Former South Korean dentist hoped to smooth payment transactions. He stopped pulling teeth, and began working on a solution. His eighth iteration became Toss, a way to send and receive money peer-to-peer (P2P). Its next step includes bitcoin and even real estate transactions.
South Korea’s 500 Billion USD Consumer Market
Known as the most wired country on earth, South Korea is no stranger to using mobile devices as a way of life. The Group of 20 (G-20) nation’s tip-of-the-tongue heavyweights include Samsung, LG Electronics.
It also has the highest smartphone usage in the world.
With its focus on international trade, domestic payment systems ironically lagged. “Before Toss, users required five passwords and around 37 clicks to transfer $10,” founder Lee Seung-gun told TechCrunch.
Toss is a mobile application (app) created by Mr. Lee’s company, Viva Republica. Demand for a simplified payment system was so strong, the company has received multiple rounds of venture capital, including from Paypal (which has its own such app, Venmo).
Mr. Lee continued, “With Toss users need just 1 password and three steps to transfer up to [$430].”
Catching the Cryptocurrency Bug
Making money transfers a snap means avoiding cumbersome certification numbers, bank account information, which Toss accomplishes. It also boasts foreigners being able to use the app.
This is a nice summary of bitcoin‘s advantages.
South Koreans have embraced cryptocurrencies like bitcoin, especially in light of China’s announced crackdown, though its own government has banned Initial Coin Offerings (ICOs). Well-known, better established currencies such as bitcoin have benefitted from the three-pronged desires of South Koreans to absorb Chinese markets, conform to its country’s own laws, and find suitable digital payment systems.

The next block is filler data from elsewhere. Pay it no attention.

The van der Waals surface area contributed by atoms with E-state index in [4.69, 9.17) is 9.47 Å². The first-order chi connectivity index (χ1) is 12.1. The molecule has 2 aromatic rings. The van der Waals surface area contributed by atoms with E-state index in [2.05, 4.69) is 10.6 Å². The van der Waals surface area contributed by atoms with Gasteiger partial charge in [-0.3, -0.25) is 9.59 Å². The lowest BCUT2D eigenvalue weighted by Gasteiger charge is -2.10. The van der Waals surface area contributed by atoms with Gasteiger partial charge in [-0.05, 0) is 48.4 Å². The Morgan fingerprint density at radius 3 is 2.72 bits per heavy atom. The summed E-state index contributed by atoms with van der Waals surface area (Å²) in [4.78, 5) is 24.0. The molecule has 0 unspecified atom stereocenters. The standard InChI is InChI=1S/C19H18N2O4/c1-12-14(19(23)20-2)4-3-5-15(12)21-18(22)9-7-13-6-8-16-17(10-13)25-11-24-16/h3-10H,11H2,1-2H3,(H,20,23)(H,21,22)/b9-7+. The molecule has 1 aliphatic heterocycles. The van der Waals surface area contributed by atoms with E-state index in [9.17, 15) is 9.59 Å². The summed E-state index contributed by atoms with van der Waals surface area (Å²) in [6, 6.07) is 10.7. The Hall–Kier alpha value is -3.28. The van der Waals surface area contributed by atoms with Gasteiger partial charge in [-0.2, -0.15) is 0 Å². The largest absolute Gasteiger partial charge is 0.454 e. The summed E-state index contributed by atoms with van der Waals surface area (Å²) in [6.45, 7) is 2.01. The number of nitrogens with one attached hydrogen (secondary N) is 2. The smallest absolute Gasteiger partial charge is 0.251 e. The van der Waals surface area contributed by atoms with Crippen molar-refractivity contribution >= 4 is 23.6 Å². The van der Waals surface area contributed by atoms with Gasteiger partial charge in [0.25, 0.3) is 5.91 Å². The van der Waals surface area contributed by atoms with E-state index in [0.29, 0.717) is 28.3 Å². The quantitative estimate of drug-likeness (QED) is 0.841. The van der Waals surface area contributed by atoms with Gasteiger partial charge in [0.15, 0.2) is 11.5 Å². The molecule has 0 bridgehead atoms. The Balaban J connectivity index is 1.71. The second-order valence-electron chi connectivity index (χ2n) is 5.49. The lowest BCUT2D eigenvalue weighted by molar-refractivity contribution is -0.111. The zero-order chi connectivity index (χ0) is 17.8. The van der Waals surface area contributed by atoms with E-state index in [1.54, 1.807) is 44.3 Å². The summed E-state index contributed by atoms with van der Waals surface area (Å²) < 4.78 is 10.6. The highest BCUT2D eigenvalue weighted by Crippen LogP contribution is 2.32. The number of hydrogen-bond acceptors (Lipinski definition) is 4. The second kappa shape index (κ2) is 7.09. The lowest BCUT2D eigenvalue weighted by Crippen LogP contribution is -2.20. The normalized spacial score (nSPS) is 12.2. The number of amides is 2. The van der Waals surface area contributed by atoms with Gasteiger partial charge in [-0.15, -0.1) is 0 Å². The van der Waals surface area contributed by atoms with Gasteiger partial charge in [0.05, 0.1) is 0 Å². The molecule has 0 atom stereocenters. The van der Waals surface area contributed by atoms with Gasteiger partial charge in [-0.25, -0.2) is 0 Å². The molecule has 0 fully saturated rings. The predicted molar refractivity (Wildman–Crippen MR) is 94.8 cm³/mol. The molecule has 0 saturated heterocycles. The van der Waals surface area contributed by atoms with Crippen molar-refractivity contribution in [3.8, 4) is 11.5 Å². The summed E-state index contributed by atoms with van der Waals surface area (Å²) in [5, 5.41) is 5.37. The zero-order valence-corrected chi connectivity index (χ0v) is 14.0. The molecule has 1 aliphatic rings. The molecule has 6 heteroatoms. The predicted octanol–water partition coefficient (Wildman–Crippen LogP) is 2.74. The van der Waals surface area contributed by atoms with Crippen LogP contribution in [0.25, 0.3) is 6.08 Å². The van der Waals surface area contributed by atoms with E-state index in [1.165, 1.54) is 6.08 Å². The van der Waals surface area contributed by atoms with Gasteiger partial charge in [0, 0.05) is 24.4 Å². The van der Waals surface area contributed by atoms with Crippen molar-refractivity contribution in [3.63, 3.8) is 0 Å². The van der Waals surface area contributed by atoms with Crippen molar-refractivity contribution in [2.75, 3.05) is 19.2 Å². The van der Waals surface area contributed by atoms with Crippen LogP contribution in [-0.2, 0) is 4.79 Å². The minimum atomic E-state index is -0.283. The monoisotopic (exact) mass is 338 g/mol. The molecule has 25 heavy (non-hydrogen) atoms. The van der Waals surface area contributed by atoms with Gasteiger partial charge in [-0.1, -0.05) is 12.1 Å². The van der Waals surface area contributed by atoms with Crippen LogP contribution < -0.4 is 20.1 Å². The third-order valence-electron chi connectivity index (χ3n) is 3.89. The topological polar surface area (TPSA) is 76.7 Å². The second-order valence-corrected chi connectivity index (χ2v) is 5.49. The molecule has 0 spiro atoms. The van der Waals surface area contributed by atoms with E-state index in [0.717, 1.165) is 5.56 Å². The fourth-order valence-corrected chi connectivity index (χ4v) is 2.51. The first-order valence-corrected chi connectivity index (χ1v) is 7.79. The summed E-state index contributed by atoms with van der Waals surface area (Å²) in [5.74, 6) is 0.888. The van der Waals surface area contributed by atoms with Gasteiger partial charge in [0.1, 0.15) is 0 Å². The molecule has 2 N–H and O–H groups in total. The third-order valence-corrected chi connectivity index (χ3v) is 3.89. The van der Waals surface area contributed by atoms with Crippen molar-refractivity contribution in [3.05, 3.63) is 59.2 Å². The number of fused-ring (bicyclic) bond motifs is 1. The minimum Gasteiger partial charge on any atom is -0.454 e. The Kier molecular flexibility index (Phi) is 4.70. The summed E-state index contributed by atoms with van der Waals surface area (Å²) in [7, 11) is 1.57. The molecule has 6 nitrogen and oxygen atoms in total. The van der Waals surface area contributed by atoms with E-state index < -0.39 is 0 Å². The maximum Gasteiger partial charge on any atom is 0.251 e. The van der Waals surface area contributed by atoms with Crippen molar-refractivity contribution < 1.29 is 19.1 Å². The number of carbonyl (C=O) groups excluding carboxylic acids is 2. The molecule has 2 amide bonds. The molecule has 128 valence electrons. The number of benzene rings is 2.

The New York Times reports how recently “the heaviest [South Korean] trading has been in […] Bitcoin Cash, which can handle more transactions.” Cryptocurrencies are so popular, local exchanges “Bithumb and Coinone, have set up storefronts in Seoul that people can visit to buy and sell in person.”
Mr. Lee, who also heads the Korea Fintech Association, said his countrymen were pushed into the bitcoin space initially due to trading hurdles in traditional exchanges where “investing into derivatives like put options now requires hefty individual investor certification including 30 hours of training and 50 hours of simulated transactions, a turn-off for traders,” according to Forbes.
Koreans “looked into other assets with high volatility and Bitcoin was the perfect one,” he said. “So high-risk traders put their money into the Korean Bitcoin market and it went up like crazy. Once people saw that, they just poured their money in.”
As perhaps an antidote to speculative-centric, short term thinking about bitcoin, Toss has reintroduced it as a transferable currency on its system.
“From the beginning to the end,” Mr. Lee answered in an interview, “it’s all about making a difference in society, and ushering in social improvement. That’s the most and only important thing to me, and that’s why I spend so much time for this company. Because I want it to work, and I want it to contribute to our lives.”
What do you think? Can apps like Toss ease users into seeing the value of bitcoin as a currency and not just a momentary speculation? Tell us in the comments below!
Images courtesy of: 1Zoom.Me, Toss, Kore Asian Media.
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